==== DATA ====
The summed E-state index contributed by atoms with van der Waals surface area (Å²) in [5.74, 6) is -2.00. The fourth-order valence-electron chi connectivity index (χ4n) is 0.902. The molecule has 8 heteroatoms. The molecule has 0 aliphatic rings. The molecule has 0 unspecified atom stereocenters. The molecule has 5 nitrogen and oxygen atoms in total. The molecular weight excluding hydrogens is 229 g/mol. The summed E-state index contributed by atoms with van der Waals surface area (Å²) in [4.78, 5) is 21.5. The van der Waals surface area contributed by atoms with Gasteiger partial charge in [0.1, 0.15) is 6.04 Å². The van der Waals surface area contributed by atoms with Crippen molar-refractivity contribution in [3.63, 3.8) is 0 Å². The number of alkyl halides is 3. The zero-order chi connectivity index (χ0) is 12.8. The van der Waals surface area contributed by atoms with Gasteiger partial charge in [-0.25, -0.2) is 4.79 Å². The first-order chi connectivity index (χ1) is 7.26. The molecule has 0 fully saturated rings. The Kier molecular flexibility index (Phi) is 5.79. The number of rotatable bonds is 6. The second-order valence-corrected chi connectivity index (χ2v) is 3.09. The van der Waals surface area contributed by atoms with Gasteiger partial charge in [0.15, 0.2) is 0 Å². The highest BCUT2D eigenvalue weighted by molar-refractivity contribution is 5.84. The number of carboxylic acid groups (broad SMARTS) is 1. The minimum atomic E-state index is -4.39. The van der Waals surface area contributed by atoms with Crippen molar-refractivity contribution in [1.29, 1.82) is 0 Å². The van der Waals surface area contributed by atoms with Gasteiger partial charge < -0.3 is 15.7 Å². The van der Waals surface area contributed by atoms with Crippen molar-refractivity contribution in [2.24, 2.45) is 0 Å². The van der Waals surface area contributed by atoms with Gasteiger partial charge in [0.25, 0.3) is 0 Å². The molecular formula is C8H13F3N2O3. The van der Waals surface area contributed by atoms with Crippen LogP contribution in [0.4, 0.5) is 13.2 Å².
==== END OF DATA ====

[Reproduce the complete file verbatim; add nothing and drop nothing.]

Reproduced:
The summed E-state index contributed by atoms with van der Waals surface area (Å²) in [5.74, 6) is -2.00. The fourth-order valence-electron chi connectivity index (χ4n) is 0.902. The molecule has 8 heteroatoms. The molecule has 0 aliphatic rings. The molecule has 0 unspecified atom stereocenters. The molecule has 5 nitrogen and oxygen atoms in total. The molecular weight excluding hydrogens is 229 g/mol. The summed E-state index contributed by atoms with van der Waals surface area (Å²) in [4.78, 5) is 21.5. The van der Waals surface area contributed by atoms with Gasteiger partial charge in [0.1, 0.15) is 6.04 Å². The van der Waals surface area contributed by atoms with Crippen molar-refractivity contribution in [3.63, 3.8) is 0 Å². The number of alkyl halides is 3. The zero-order chi connectivity index (χ0) is 12.8. The van der Waals surface area contributed by atoms with Gasteiger partial charge in [-0.25, -0.2) is 4.79 Å². The first-order chi connectivity index (χ1) is 7.26. The molecule has 0 fully saturated rings. The Kier molecular flexibility index (Phi) is 5.79. The number of rotatable bonds is 6. The second-order valence-corrected chi connectivity index (χ2v) is 3.09. The van der Waals surface area contributed by atoms with Gasteiger partial charge in [0.15, 0.2) is 0 Å². The highest BCUT2D eigenvalue weighted by molar-refractivity contribution is 5.84. The number of carboxylic acid groups (broad SMARTS) is 1. The minimum atomic E-state index is -4.39. The van der Waals surface area contributed by atoms with Crippen molar-refractivity contribution in [1.29, 1.82) is 0 Å². The van der Waals surface area contributed by atoms with Gasteiger partial charge < -0.3 is 15.7 Å². The van der Waals surface area contributed by atoms with Crippen molar-refractivity contribution in [2.24, 2.45) is 0 Å². The van der Waals surface area contributed by atoms with Gasteiger partial charge in [0.25, 0.3) is 0 Å². The molecular formula is C8H13F3N2O3. The van der Waals surface area contributed by atoms with Crippen LogP contribution in [0.4, 0.5) is 13.2 Å².